Kim Schoen, Becket MWN, José Montealegre & James Krone

GREEN LOBBY

Project Info

  • ūüíô Louche Ops
  • ūüĖ§ Kim Schoen, Becket MWN, Jos√© Montealegre & James Krone
  • ūüíú James Krone
  • ūüíõ Nick Ash

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Install
Install
Install
Install
Becket MWN: Trellis, 2022 and Tuner, 2023
Becket MWN: Trellis, 2022 and Tuner, 2023
Becket MWN: Trellis (detail), 2022. Steel table, waste bin, phone, altered PDF, plastic, acrylic paint. 100cm x 159cm x 60cm
Becket MWN: Trellis (detail), 2022. Steel table, waste bin, phone, altered PDF, plastic, acrylic paint. 100cm x 159cm x 60cm
Becket MWN: Tuner (detail), 2023. Buckets, plastic, mp3 player, speaker, acrylic paint. dimensions variable
Becket MWN: Tuner (detail), 2023. Buckets, plastic, mp3 player, speaker, acrylic paint. dimensions variable
Kim Schoen: Negative Bouquet (yellow), 2023. Giclee print on 12 mm silk satin 71 x 41 cm
Kim Schoen: Negative Bouquet (yellow), 2023. Giclee print on 12 mm silk satin 71 x 41 cm
Install
Install
José Montealegre: Página 0057 (What used to be, and still in a way is, M. Reus (Palo de Máscaras)), 2019-2023. Metal, air-dry clay, laser cut canvas, steel base, tiles. 175 x 105 x 85 cm (approximate dimensions, vary slightly)
José Montealegre: Página 0057 (What used to be, and still in a way is, M. Reus (Palo de Máscaras)), 2019-2023. Metal, air-dry clay, laser cut canvas, steel base, tiles. 175 x 105 x 85 cm (approximate dimensions, vary slightly)
James Krone: New Plant 1 (recto 1 & 2), 2023. Inkjet print and graphite on polypropylene, plexiglass, chroma key paint, chrome, screw caps & misc hardware. 35 x 50 cm
James Krone: New Plant 1 (recto 1 & 2), 2023. Inkjet print and graphite on polypropylene, plexiglass, chroma key paint, chrome, screw caps & misc hardware. 35 x 50 cm
James Krone: New Plant 1 (recto 1), 2023. Inkjet print and graphite on polypropylene, plexiglass, chroma key paint, chrome, screw caps & misc hardware. 35 x 50 cm
James Krone: New Plant 1 (recto 1), 2023. Inkjet print and graphite on polypropylene, plexiglass, chroma key paint, chrome, screw caps & misc hardware. 35 x 50 cm
James Krone: New Plant 1 (2), 2023. Inkjet print and graphite on polypropylene, plexiglass, chroma key paint, chrome, screw caps & misc hardware. 35 x 50 cm
James Krone: New Plant 1 (2), 2023. Inkjet print and graphite on polypropylene, plexiglass, chroma key paint, chrome, screw caps & misc hardware. 35 x 50 cm
Install
Install
Kim Schoen: Negative Bouquet (silver), 2023. Giclee print on 12 mm silk satin, 86 x 58 cm
Kim Schoen: Negative Bouquet (silver), 2023. Giclee print on 12 mm silk satin, 86 x 58 cm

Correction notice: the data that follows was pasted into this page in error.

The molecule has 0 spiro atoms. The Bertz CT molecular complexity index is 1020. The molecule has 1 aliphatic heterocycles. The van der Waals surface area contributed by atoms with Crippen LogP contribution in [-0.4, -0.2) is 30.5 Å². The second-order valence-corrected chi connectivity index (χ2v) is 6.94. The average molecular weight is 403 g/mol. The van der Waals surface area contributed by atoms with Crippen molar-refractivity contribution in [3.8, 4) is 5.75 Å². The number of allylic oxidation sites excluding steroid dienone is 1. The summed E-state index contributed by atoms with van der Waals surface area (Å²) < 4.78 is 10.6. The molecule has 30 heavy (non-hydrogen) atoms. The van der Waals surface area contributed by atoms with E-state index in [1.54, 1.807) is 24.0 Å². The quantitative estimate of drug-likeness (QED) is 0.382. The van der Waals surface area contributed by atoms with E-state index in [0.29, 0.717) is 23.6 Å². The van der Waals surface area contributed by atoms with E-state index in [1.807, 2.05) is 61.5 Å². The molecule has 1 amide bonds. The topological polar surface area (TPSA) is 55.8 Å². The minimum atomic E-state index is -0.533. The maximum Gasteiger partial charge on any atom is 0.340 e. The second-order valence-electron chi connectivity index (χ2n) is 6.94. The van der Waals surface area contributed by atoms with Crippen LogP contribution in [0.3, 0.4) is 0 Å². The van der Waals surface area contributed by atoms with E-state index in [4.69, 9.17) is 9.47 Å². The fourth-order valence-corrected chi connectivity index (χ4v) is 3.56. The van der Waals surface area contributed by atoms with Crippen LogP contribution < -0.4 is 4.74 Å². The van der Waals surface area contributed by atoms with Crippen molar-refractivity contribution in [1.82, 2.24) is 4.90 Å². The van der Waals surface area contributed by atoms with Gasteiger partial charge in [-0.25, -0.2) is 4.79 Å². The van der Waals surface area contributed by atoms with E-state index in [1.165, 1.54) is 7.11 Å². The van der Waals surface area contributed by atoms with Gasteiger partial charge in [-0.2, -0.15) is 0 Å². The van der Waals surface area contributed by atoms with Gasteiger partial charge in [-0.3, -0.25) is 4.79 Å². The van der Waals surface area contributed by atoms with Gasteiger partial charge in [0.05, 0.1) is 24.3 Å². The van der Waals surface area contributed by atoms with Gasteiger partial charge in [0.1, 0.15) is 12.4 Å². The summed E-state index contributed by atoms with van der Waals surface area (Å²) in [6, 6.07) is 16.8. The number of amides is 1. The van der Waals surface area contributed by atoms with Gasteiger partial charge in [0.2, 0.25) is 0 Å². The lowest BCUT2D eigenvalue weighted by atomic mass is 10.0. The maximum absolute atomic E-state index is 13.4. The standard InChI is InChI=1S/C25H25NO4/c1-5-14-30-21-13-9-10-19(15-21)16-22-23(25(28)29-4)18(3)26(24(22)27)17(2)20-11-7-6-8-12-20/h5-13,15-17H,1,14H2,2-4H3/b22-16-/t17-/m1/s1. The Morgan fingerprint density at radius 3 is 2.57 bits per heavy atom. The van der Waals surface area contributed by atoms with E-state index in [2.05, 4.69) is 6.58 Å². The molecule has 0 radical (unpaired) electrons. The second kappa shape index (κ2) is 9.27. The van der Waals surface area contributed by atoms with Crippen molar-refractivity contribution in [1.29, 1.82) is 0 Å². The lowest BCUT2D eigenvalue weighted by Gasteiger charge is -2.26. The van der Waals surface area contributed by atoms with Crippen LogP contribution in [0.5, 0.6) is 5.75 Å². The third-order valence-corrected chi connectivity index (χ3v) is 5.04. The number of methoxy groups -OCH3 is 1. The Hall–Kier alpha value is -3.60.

James Krone: New Plant 1 (verso & recto), 2023. Inkjet print and graphite on polypropylene, plexiglass, chroma key paint, chrome, screw caps & misc hardware. 35 x 50 cm
James Krone: New Plant 1 (verso & recto), 2023. Inkjet print and graphite on polypropylene, plexiglass, chroma key paint, chrome, screw caps & misc hardware. 35 x 50 cm
Louche Ops is pleased to present Green Lobby, our gallery's third exhibition. While the purposes and qualities belonging to artificial plants vary depending on which historical context one is considering, their modern use typically places them in peripheral spaces, like docile apologies for the abrasive vacuity of corporate architecture. The presence of a plastic plant implies that an actual one would die if put in its place, due either to inhospitable conditions or neglect. As if projecting their own lifelessness, this form of decor lends to the general effect of waiting rooms, lobbies, and malls, the feeling of an unconvincing theatrical set. Perhaps this ambient novocaine is intended to prepare us for the types of depersonalized experiences we could expect to have in such places. The title of Philip K Dick's novel UBIK refers to the brand name of a fictional aerosol product (short for ubiquity) capable of producing various trompe l'oeil surfaces depicting whichever effects of futurity or nostalgia might be desired, when sprayed upon the scaffolding of a deteriorating urban infrastructure. It's a vision from fifty years ago picturing the time we live in now as a panorama of unrelated desires plastered over one another, vying to distract from the vacancy of its support. Relieved from their utility as corporate set design, artificial plants have also been released from the task of verisimilitude. In retirement, they've become more reflective as signs, possessing an embedded index of what it is to have been used as a foil. Some still collect dust in hotel lobbies or doctors' offices like props left behind, seemingly to preserve a 20th century effect. Removing them could imply that the infrastructure they once served has quietly evolved and that they've been replaced by an all encompassing rebar of vegetative plasticity. ‚Äč
James Krone

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